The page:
The One

Life can be so full.

Full of both beauty and awfulness in the world at large, full of minutia in our work-a-day routines, full of the emotions and road-bumps and triumphs that comprise any human life. This fullness affects us. How can it not? I’ve been struggling with time-management lately–prioritizing the Day Job, the Emergent Writing Career, my important relationships, my interactions with a difficult world, and my attempts to make things better.

One lesson emerges over and over again, smacking me upside the noggin with its simple obviousness: One thing at a time. The masses of work, of problems to be solved, even of facets of life to be loved are overwhelming so I have to remember to step back and break things into smaller, more manageable Heres and Nows. I can’t do it all. I can’t know where any one step will take me in the future. Instead, I am in this moment, doing this one thing. And then the next one thing, and the next.

So, lovely readers–how do you deal with the stresses of everyday life, of balancing careers and hobbies and volunteering and all the other millions of things that you do?



  1. I keep forgetting to do this myself. I try to use the “many hats” visualization technique to keep my focus where it needs to be. When I’m being a writer, I need to put on my writer’s hat. When I’m being a mom or a wife, I need to be only that. It’s challenging to give the truly important things in our life the time and respect they deserve when there are so many things competing for our attention. But some situations and roles are just not suited for multitasking.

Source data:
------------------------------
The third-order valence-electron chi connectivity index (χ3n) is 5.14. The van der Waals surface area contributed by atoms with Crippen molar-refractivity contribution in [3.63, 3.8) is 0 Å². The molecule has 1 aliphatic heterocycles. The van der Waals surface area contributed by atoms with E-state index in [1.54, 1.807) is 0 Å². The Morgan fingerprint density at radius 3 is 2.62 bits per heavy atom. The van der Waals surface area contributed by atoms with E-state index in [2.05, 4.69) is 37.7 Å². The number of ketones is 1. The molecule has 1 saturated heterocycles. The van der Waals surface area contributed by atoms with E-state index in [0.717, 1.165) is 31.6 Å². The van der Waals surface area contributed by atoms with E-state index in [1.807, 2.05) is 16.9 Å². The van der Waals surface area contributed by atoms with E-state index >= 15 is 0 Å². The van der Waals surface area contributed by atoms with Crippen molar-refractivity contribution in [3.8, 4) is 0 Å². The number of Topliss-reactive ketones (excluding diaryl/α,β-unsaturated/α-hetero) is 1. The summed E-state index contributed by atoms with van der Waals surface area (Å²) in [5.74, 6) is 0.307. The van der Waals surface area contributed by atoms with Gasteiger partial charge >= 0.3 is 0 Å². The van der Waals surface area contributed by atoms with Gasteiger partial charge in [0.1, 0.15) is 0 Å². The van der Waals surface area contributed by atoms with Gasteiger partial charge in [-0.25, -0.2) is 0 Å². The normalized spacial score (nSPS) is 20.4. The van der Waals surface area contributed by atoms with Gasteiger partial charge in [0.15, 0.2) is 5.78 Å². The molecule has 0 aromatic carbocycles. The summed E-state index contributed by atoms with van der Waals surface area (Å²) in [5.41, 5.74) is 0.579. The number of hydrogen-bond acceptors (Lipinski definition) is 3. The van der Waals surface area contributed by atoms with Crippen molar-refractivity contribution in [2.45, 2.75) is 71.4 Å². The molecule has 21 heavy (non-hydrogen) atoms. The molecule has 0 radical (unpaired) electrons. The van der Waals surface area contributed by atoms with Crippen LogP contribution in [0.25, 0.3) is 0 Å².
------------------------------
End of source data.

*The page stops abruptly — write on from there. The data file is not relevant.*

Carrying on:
Liked by 1 person

  2. Being an IT person, I’ve learned a lot about organization and prioritization from our IT project management methods. While I don’t have an Agile board for my life (though that is a dream of mine!), I try to take a Kanban approach to chores and things (

    I look at all of the things I need to do as my “backlog”, and I know my “velocity” or how much I can reasonably get done on a given day. Then it’s just a matter of listing the tasks, taking the top one off the stack, and doing it till it’s done. I mean, it’s not that much different than a to-do list except that you’re very honest with yourself about how much you can tackle. If it’s a weekday or a low-spoons day, I don’t give myself much to do. It’s better, for me, to be realistic than to beat myself up for low productivity!

    Liked by 1 person

    1. I LOVE that approach…so practical! <3 I have had to learn through the years to figure out my own productivity cycles–throughout the day/week, even the year. Knowing what I'm working with is a huge advantage. Project management at work really can offer lessons for life-management…took me a while to figure that out, but it's been useful. Ty for the awesome comment! ^_^


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